Calm Opposition to the Storm of Climate Change

This past week Dr. Richard Lindzen spoke before the House of Commons on the issue of global warming.  Lindzen is a professor at MIT in the Departement of Earth, Atmospheric and Planetary Sciences.  He’s long had a history of arguing against the purported catastrophic effects of global warming.  As such, whether people support or deride him sadly comes down to their political beliefs.  That is not how it should be with science but that is a topic for another post.

The beginning of his speech is getting the most press (H/T: Ann Althouse):

Stated briefly, I will simply try to clarify what the debate over climate change is really about. It most certainly is not about whether climate is changing: it always is. It is not about whether CO2 is increasing: it clearly is. It is not about whether the increase in CO2, by itself, will lead to some warming: it should. The debate is simply over the matter of how much warming the increase in CO2 can lead to, and the connection of such warming to the innumerable claimed catastrophes. The evidence is that the increase in CO2 will lead to very little warming, and that the connection of this minimal warming (or even significant warming) to the purported catastrophes is also minimal. The arguments on which the catastrophic claims are made are extremely weak – and commonly acknowledged as such. They are sometimes overtly dishonest.

What is more interesting to me as a scientist is the link to the pdf with the full content of the speech.  I can’t link to individual pages of the pdf, so let me highlight a few areas I found worthy of note.  Lindzen notes comments in an open letter from climate scientists who appeared to be banding together to say that the science of climate change is settled.  He focuses two statements:

(iii) Natural causes always play a role in changing Earth’s climate, but are now being overwhelmed by human-induced changes.

(iv) Warming the planet will cause many other climatic patterns to change at speeds unprecedented in modern times, including increasing rates of sea-level rise and alterations in the hydrologic cycle.

His analysis:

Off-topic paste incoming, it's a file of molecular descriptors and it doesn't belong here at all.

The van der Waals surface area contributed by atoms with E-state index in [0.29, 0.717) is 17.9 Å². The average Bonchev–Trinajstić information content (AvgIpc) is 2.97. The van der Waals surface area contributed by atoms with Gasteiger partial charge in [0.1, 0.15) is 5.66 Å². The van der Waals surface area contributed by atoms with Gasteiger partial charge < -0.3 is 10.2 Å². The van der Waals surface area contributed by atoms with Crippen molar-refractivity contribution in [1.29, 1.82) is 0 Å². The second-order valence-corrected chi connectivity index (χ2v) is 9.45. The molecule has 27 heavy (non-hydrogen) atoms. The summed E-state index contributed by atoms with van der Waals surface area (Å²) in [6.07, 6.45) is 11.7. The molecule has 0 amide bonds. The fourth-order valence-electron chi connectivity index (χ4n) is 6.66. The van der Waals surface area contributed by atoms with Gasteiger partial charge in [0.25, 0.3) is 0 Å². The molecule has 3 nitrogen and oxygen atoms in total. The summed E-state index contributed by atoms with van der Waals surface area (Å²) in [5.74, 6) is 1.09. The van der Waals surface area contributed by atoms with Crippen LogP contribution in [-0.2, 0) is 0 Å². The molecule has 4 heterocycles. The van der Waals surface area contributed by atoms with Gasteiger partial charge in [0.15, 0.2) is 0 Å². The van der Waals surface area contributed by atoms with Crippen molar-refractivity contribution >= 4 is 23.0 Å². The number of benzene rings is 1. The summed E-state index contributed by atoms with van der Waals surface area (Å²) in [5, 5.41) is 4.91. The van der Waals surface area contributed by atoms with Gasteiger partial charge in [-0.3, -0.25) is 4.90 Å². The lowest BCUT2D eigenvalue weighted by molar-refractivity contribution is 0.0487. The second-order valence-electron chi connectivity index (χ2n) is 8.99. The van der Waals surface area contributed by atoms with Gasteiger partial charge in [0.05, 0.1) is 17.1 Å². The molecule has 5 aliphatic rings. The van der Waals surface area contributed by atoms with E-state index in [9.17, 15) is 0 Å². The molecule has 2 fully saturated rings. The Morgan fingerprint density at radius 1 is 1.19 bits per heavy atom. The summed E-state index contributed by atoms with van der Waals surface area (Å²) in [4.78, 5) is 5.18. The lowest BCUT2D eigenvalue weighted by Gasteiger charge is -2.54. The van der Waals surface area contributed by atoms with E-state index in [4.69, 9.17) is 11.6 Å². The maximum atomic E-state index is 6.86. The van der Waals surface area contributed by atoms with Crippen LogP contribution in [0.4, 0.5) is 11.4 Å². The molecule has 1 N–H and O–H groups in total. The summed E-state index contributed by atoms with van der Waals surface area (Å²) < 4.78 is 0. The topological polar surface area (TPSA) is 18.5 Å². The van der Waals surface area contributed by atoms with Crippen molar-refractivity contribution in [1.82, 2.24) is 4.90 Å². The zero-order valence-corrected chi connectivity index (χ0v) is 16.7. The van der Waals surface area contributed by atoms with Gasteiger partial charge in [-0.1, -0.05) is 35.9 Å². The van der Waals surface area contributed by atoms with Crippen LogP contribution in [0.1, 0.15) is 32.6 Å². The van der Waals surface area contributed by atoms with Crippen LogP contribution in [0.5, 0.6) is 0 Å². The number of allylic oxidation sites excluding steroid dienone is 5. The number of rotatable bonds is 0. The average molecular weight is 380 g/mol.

Now, one of the signers was Carl Wunsch. Here is what he says in a recent paper in Journal of Climate (Wunsch et al, 2007) (and repeated a couple of weeks ago in a departmental lecture):

“It remains possible that the data base is insufficient to compute mean sea level trends with the accuracy necessary to discuss the impact of global warming–as disappointing as this conclusion may be.”

In brief, when we actually go to the scientific literature we see that the ‘authoritative’ assertions are no more credible than the pathetic picture of the polar bear that accompanied the letter.

Lindzen also challenges the assertion that the “science is settled” in other ways.  He does it both by stating the obvious–by definition science is never settled, there is always room for more thought and investigations–and by challenging commonly held truisms about global warming.  I particularly liked this example:

I don’t blame people, in general, for having been duped by the global warming hysteria.  It’s based on some accurate facts.  It involves math and scientific models that take a lifetime to understand.  It invokes passionate imagery such as slowly dying polar bears.  And a lot of scientists–from a profession where truth is suppose to be held in high regard–violated public trust and deceived many in the name of money or political agendas.  This goes for politicians, too, who have previously made statements showing a “belief” of global warming.  Politicians can’t possibly be experts in all subjects.  They rely heavily on advisers and experts to summarize issues.  When many of these so-called-experts are actively being dishonest the results are inevitable.

Thankfully it would seem the tide is finally turning on climate change hysteria.  That really is the key point, the hysteria.  Climate change itself is an interesting branch of atmospheric science.  Improving models and data gathering techniques are valid scientific pursuits.  But extrapolation to the certain doom of all life on earth in the next ten years was hyperbole never based in science.  At least the public consciousness is beginning to realize that.

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